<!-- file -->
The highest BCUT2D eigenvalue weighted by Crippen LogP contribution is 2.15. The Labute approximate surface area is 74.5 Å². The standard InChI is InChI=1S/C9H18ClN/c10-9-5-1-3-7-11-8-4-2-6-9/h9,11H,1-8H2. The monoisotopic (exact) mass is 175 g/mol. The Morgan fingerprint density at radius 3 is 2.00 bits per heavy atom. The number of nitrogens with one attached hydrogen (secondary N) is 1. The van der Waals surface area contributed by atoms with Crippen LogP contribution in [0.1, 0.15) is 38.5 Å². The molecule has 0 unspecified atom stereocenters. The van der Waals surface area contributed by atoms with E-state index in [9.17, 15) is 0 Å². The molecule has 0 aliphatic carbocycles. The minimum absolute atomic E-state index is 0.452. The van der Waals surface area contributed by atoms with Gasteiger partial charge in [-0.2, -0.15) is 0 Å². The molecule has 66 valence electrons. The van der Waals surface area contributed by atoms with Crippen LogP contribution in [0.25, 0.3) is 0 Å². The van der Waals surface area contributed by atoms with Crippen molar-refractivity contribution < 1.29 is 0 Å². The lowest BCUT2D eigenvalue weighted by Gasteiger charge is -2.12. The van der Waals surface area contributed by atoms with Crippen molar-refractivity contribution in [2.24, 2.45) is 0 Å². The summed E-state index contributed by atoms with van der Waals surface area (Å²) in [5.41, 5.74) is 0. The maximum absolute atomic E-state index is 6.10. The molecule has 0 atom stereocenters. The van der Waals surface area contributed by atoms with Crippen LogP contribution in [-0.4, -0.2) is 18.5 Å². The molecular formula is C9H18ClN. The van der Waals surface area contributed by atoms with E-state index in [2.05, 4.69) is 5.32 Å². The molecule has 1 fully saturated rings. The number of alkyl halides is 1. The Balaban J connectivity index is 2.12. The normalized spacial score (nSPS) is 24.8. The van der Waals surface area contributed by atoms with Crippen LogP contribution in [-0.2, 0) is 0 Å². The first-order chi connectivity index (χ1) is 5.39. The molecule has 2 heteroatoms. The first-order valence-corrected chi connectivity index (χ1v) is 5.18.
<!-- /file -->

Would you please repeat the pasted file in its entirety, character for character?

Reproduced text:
The highest BCUT2D eigenvalue weighted by Crippen LogP contribution is 2.15. The Labute approximate surface area is 74.5 Å². The standard InChI is InChI=1S/C9H18ClN/c10-9-5-1-3-7-11-8-4-2-6-9/h9,11H,1-8H2. The monoisotopic (exact) mass is 175 g/mol. The Morgan fingerprint density at radius 3 is 2.00 bits per heavy atom. The number of nitrogens with one attached hydrogen (secondary N) is 1. The van der Waals surface area contributed by atoms with Crippen LogP contribution in [0.1, 0.15) is 38.5 Å². The molecule has 0 unspecified atom stereocenters. The van der Waals surface area contributed by atoms with E-state index in [9.17, 15) is 0 Å². The molecule has 0 aliphatic carbocycles. The minimum absolute atomic E-state index is 0.452. The van der Waals surface area contributed by atoms with Gasteiger partial charge in [-0.2, -0.15) is 0 Å². The molecule has 66 valence electrons. The van der Waals surface area contributed by atoms with Crippen LogP contribution in [0.25, 0.3) is 0 Å². The van der Waals surface area contributed by atoms with Crippen molar-refractivity contribution < 1.29 is 0 Å². The lowest BCUT2D eigenvalue weighted by Gasteiger charge is -2.12. The van der Waals surface area contributed by atoms with Crippen molar-refractivity contribution in [2.24, 2.45) is 0 Å². The summed E-state index contributed by atoms with van der Waals surface area (Å²) in [5.41, 5.74) is 0. The maximum absolute atomic E-state index is 6.10. The molecule has 0 atom stereocenters. The van der Waals surface area contributed by atoms with Crippen LogP contribution in [-0.4, -0.2) is 18.5 Å². The molecular formula is C9H18ClN. The van der Waals surface area contributed by atoms with E-state index in [2.05, 4.69) is 5.32 Å². The molecule has 1 fully saturated rings. The number of alkyl halides is 1. The Balaban J connectivity index is 2.12. The normalized spacial score (nSPS) is 24.8. The van der Waals surface area contributed by atoms with Crippen LogP contribution in [-0.2, 0) is 0 Å². The first-order chi connectivity index (χ1) is 5.39. The molecule has 2 heteroatoms. The first-order valence-corrected chi connectivity index (χ1v) is 5.18.